Together with the African Field Epidemiology Network, NCDC also manages the delivery of the Nigeria Field Epidemiology and Laboratory Training Programme (NFELTP). The NFELTP is a 2-year in-service training in applied epidemiology and laboratory practice within the NCDC/Federal Ministry of Health and Federal Ministry of Agriculture. The programme also offers basic epidemiology training to health workers at Local Government levels to improve surveillance and response to priority diseases.18The NFELTP is modelled after the US-CDC Epidemiology Intelligence Service and has been replicated in >80 countries around the world. In Nigeria, NFELTP has developed a pool of Field Epidemiologists and Laboratory experts with skills to gather critical information and turn it into public health action, and it is a major public health asset within Nigeria’s national public health institute.19
The NCDC also has a very strong relationship with the new ECOWAS Regional Centre for Disease control which is also the regional hub for the Africa Centre for Disease Control. Other partnerships that the Centre has recently developed include with the University of Maryland, Baltimore, the Robert Koch Institute, the Global Outbreak and Response Network and Public Health England, all focusing on specific aspects of its mandate.
The NCDC has strengthened its focus on prevention and preparedness; stockpiling and prepositioning of supplies for outbreak response in the states; development of guidelines and checklists for emergency preparedness; and generally increasing its role in supporting the States. NCDC also provides guidance and support to other professionals and sub-national government public health organisations and officials.
One way that NCDC has been able to coordinate preparedness and response activities is the establishment of its Incident Coordination Centre. This serves as a location to review outbreak reports and decide on preparedness and response activities. Dashboards are available to display data from the subnational level, which provides a snapshot of disease trends in the country. The Incident Coordination Centre is also tasked with daily intelligence gathering and risk analysis of public health events to identify potential threats. It serves as an Emergency Operations Centre during outbreaks, with an incident manager leading the response, bringing together the various pillars of outbreak response working in a command and control structure.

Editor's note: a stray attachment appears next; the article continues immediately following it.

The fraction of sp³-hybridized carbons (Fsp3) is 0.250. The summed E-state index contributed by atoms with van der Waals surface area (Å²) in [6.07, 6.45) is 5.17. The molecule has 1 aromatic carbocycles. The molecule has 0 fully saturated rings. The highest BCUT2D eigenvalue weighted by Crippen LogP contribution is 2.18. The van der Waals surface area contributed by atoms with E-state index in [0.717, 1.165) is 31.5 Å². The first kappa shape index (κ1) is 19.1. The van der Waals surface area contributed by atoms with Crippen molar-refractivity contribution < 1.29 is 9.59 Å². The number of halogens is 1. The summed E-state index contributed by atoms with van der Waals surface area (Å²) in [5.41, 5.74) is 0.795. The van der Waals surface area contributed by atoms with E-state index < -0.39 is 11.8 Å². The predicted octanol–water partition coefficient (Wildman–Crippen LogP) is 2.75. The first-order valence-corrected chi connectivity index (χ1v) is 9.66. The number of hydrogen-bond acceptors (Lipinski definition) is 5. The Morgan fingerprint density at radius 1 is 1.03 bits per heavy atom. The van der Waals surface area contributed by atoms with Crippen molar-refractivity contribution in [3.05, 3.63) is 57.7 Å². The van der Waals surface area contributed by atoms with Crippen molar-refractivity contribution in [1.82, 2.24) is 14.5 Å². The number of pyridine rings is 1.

The NCDC is also the focal point for the implementation of the International Health Regulations (IHR), which is a global legal agreement that aims to prevent and respond to the spread of diseases and to avoid their becoming international crises. A Joint External Evaluation was carried out in June 2017 to assess Nigeria’s capacity to prevent, detect and respond to treats of public health importance. Several areas of strength were highlighted as well as areas requiring an improvement in capacity.20Subsequently, a National Action Plan is being developed to strengthen areas of weakness.
The journey of NCDC shows that building NPHI takes clarity of vision, perseverance, commitment and a strong legal mandate. Achieving a legal mandate will demonstrate Nigeria’s commitment to providing a strong scientific focus for ensuring the health security of Africa’s most populous nation. Over the next 5 years, the NCDC’s mission is to work in partnership with other arms of Government and partners to protect the health of Nigerians. This will be accomplished through integrated disease surveillance; a linked and connected public health laboratory network within the country and the sub region; and the coordination of emergency preparedness and response activities.
NPHI help to concentrate a country’s resources for the prevention, detection and response to infectious diseases in a single organisation. Nigeria’s experience of setting up its NCDC can inform similar efforts in other African countries.
In Nigeria, before 2017 the most recent case of human monkeypox had been
reported in 1978. By mid-November 2017, a large outbreak caused by the
West African clade resulted in 146 suspected cases and 42
laboratory-confirmed cases from 14 states. Although the source is
unknown, multiple sources are suspected.